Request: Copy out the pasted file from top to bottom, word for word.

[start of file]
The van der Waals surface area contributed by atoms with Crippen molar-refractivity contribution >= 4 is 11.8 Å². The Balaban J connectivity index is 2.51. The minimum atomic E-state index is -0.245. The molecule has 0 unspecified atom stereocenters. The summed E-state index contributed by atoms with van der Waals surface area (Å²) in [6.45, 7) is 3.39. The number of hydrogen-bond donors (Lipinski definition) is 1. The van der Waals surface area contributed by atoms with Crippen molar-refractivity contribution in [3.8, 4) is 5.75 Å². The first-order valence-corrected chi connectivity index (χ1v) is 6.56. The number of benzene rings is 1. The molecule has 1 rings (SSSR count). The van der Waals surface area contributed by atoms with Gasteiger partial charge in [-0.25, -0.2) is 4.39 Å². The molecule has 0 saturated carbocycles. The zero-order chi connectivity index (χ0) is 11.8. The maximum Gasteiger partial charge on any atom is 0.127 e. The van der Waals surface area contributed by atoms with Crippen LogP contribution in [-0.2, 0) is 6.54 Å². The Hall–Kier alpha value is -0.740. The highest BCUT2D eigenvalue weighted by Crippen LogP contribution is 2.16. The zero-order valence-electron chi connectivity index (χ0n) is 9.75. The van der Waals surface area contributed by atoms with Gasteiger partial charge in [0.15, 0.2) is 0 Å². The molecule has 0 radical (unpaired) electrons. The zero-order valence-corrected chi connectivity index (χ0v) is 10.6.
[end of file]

The van der Waals surface area contributed by atoms with Crippen molar-refractivity contribution >= 4 is 11.8 Å². The Balaban J connectivity index is 2.51. The minimum atomic E-state index is -0.245. The molecule has 0 unspecified atom stereocenters. The summed E-state index contributed by atoms with van der Waals surface area (Å²) in [6.45, 7) is 3.39. The number of hydrogen-bond donors (Lipinski definition) is 1. The van der Waals surface area contributed by atoms with Crippen molar-refractivity contribution in [3.8, 4) is 5.75 Å². The first-order valence-corrected chi connectivity index (χ1v) is 6.56. The number of benzene rings is 1. The molecule has 1 rings (SSSR count). The van der Waals surface area contributed by atoms with Gasteiger partial charge in [-0.25, -0.2) is 4.39 Å². The molecule has 0 saturated carbocycles. The zero-order chi connectivity index (χ0) is 11.8. The maximum Gasteiger partial charge on any atom is 0.127 e. The van der Waals surface area contributed by atoms with Crippen LogP contribution in [-0.2, 0) is 6.54 Å². The Hall–Kier alpha value is -0.740. The highest BCUT2D eigenvalue weighted by Crippen LogP contribution is 2.16. The zero-order valence-electron chi connectivity index (χ0n) is 9.75. The van der Waals surface area contributed by atoms with Gasteiger partial charge in [0.15, 0.2) is 0 Å². The molecule has 0 radical (unpaired) electrons. The zero-order valence-corrected chi connectivity index (χ0v) is 10.6.